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  • The temperature of regular stuff is basically just a measurement of jiggliness of the atoms

  • and molecules that make that stuff up. More jiggling, higher temperature. Less jiggling,

  • lower temperature.

  • Of course, when something's at a high temperature, it feels hot, and when something's at a low

  • temperature, it feels cold. Right?

  • mmmjhyyaaanot exactly

  • If you touch a piece of metal and a book that have been sitting in your fridge, the metal

  • will feel much colder than the book - Derek of Veritasium did a great video on this, but

  • you really have to try it for yourself to believe it! The metal and the book are honestly

  • at the same temperature as measured by a thermometer, but the metal FEELS colder.

  • This isn't just a trick of the mind, though - we experience the metal as "colder" than

  • the book for a very physical reason: metal is a conductor, and paper is an insulator,

  • so the ENERGY, or jiggliness of the molecules in our hands, is absorbed more quickly by

  • the metal than by the book. Even though the book and the metal are at the same temperature,

  • the metal causes the temperature of our hands to go down faster, and thus, we experience

  • the metal as being colder - because the temperature of our hands is what we really feel.

  • It's like how, technically, a mercury thermometer really only measures its own temperature and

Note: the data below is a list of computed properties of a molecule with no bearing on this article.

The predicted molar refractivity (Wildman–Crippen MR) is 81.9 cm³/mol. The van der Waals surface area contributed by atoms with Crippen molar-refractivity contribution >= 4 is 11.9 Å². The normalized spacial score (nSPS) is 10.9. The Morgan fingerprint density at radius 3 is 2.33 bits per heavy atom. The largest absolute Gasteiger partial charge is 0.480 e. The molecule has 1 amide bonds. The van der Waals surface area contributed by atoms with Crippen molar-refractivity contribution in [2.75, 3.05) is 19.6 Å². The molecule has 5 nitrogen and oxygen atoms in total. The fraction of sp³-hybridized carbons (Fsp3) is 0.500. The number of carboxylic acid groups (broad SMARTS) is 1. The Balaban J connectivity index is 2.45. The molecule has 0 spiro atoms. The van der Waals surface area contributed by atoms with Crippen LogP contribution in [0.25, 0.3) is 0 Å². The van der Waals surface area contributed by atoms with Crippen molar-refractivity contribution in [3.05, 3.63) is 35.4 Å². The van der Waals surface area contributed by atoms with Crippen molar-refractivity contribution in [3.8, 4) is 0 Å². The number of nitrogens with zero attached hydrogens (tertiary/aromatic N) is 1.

• you can only indirectly measure temperatures of other things by putting them in thermal

  • contact with it.

  • Similarly, the thermoreceptive nerves in our skin can only directly measure the temperature

  • of the skin itself and not of anything else. So when we touch something, we don't feel

  • its temperature, but rather, we feel its effect on our skin: that is, how much and how quickly

  • it transfers thermal energy - that's the jiggling of molecules - to or from us.

  • The capacity to transfer thermal energy is also why a blast of steam from your stovetop

  • can feel so much hotter than a blast of hot dry air from your oven, even though the oven

  • has a higher temperature: water vapor transfers more molecular jiggling to your skin than

  • air by itself.

  • In fact, it's tempting to say that "hot" and "cold" are fundamentally different concepts

  • from "high temperature" and "low temperature", even though we usually use the words interchangeably.

  • "Hot" really means "it gives off a lot of energy" while high temperature means "it has

  • a lot of energy" - and as anyone who's tried fundraising knows, just because somebody has

  • a lot of something, doesn't necessarily mean they give a lot of it away.

The temperature of regular stuff is basically just a measurement of jiggliness of the atoms

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B1 temperature metal colder thermal energy skin

Can Humans Really Feel Temperature?

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    VoiceTube posted on 2013/08/22
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